Archive for the ‘Aurora’ Category
Beginners Guide To Aurora
Here is a very quick beginners guide to explaining aurora
Aurora = The Northern (or Southern) lights/ Aurora Borealis/ Australis
Usually seen near the poles of the Earth, but can be seen further South in the UK or USA.
So how and where does it come from?
“Coronal Mass Ejection” = A load of solar material hurled out of the Sun. A big one can contain billions of tons of “plasma”.
Plasma hits Earth’s “magnetosphere” causing “geomagnetic storms” = Aurora, also known as the Northern or Southern lights.
Geomagnetic storms are measured using a scale called the “Planetary Kp index” ranging from 1 to 9. 1 being low and 9 being a very heavy storm.
The higher the Kp index the higher the likelihood of Aurora and the further South it can be seen. 5 = Scotland 8+ Southern England.
Geomagnetic storms and aurora are very unpredictable and forecasts can be very vague, we don’t know the intensity or where the aurora can be seen from until it hits.
Here is a link to NOAA Space Weather Scales
On January 22nd 2012, skywatchers in the northern hemisphere were rewarded with amazing displays of aurora. The cause of these displays was a Kp level 5.67 geomagnetic storm originating from solar activity on the 19th of January, produced visible aurorae throughout the northern hemisphere and viewers as far south as northeast England had great auroral views.
Here is a selection of aurora images and videos taken during the event.
A highly active region on the Sun threatens to deliver powerful geomagnetic storms over the week ahead. Highly energetic solar eruptions are likely heading in our direction to give Earth’s magnetic field a significant glancing blow!
The massive sunspot, many times larger than the Earth (see images below) is expected to increase in size and energy, and is expected to release powerful solar flares, sparking strong geomagnetic storms. Read the rest of this entry »
A severe geomagnetic storm (Kp=7-8) that began yesterday when a CME hit Earth’s magnetic field is subsiding. At the peak of the disturbance, auroras were sighted around both poles and in more than five US states and Northern Europe.
Sky watchers at the highest latitudes should remain alert for auroras as Earth’s magnetic field continues to reverberate from the CME impact.
More solar activity is expected, so stay posted for more Aurora news.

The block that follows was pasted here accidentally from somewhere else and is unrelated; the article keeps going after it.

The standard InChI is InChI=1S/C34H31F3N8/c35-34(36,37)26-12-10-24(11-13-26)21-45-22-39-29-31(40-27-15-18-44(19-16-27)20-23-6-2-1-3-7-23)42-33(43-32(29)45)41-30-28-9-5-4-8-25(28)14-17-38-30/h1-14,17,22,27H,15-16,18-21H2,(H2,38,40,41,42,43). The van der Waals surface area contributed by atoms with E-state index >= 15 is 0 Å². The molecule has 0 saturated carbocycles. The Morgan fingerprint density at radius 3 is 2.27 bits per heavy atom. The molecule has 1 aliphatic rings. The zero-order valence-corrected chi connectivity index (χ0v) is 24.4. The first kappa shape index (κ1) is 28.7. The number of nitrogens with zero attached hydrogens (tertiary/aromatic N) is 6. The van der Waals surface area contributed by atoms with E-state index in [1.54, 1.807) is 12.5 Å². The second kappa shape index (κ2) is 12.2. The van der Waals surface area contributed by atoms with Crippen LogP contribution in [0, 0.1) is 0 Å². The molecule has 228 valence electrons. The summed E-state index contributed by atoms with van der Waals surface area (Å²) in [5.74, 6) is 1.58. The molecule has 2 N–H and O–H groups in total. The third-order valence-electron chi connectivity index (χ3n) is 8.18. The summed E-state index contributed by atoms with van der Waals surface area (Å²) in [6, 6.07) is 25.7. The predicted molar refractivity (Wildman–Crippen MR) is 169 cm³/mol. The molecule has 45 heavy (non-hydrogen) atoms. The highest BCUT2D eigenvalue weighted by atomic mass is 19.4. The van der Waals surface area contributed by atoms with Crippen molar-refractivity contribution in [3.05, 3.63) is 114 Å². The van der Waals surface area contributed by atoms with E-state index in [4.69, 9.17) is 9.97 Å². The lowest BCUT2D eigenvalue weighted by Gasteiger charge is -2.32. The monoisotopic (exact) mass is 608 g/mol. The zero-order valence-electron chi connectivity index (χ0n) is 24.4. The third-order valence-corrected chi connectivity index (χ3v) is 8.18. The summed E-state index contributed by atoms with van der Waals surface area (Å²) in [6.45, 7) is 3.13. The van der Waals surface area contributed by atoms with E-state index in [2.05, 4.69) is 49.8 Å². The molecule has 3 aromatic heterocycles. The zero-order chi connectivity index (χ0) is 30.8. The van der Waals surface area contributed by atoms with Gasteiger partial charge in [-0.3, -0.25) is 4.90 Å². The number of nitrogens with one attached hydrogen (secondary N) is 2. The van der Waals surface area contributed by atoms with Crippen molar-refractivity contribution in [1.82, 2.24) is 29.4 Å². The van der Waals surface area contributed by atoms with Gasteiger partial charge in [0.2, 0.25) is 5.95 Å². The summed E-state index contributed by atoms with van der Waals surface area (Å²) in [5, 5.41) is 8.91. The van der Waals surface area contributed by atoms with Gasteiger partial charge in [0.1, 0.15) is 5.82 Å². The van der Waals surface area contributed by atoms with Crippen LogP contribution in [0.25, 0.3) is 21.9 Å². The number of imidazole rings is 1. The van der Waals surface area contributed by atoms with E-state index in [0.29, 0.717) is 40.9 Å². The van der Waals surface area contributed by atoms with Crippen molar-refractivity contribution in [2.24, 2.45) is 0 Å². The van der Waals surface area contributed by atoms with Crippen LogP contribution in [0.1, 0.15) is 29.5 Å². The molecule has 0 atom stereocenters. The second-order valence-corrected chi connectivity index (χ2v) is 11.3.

AURORA UPDATE! New Auroral oval predictions for the UK and North America! We are definitely going to see Aurora tonight
A strong-to-severe geomagnetic storm is in progress following the impact of a coronal mass ejection (CME) at approximately 12:15 UT on Sept. 26th. The Goddard Space Weather Lab reports a “strong compression of Earth’s magnetosphere. Simulations indicate that solar wind plasma [has penetrated] close to geosynchronous orbit starting at 13:00UT.” Geosynchronous satellites could therefore be directly exposed to solar wind plasma and magnetic fields. High-latitude sky watchers should be alert for aurors after nightfall. (Credit: Spaceweather.com)
The best time to try and spot Aurora (The Northern lights) is around midnight, but this could be soon er or later.
You don’t need a telescope or binoculars to see the show (if it happens from your location) just your eyes.
Find a dark spot away from street lights and other light sources and look North. You should see Aurora very close to the horizon or higher, depending on your location, current conditions and intensity of the geomagnetic storm.
On the evening of the 5th of August 2011 the Aurora Borealis, Northern Lights were seen as far South as Southern England!
At approximately 18:00 Universal Time (19:00 BST) the Earth’s magnetosphere was hit by a coronal mass ejection from the sun, triggering a powerful geomagnetic storm and Aurora.
This storm measured 8 on the K index (aurora richter scale) which ranges from 0 – 9 so this was a big storm.
It is quite common to see Aurora in Northern Scotland, but at approximately midnight, aurora was seen as far south as Berkshire, Wiltshire and Hampshire in Southern England.
I was incredibly lucky to briefly see the pale greenish hue of the aurora through clouds from my back garden in West Berkshire. It is incredibly rare to see aurora this far south and the last time I remember was in 2003.
Unfortunately a lot of people in England and Scotland were under thick cloud and missed this fantastic display, but thanks to fantastic astro photographers such as Raymond Gilchrist (@RayGil on twitter) we are able to see the aurora through his images.
I am unsure of what the rest of the world witnessed, but geomagnetic activity remains high as I write this article, so I hope the sky clears and we are given another fantastic display of this rare phenomenon soon.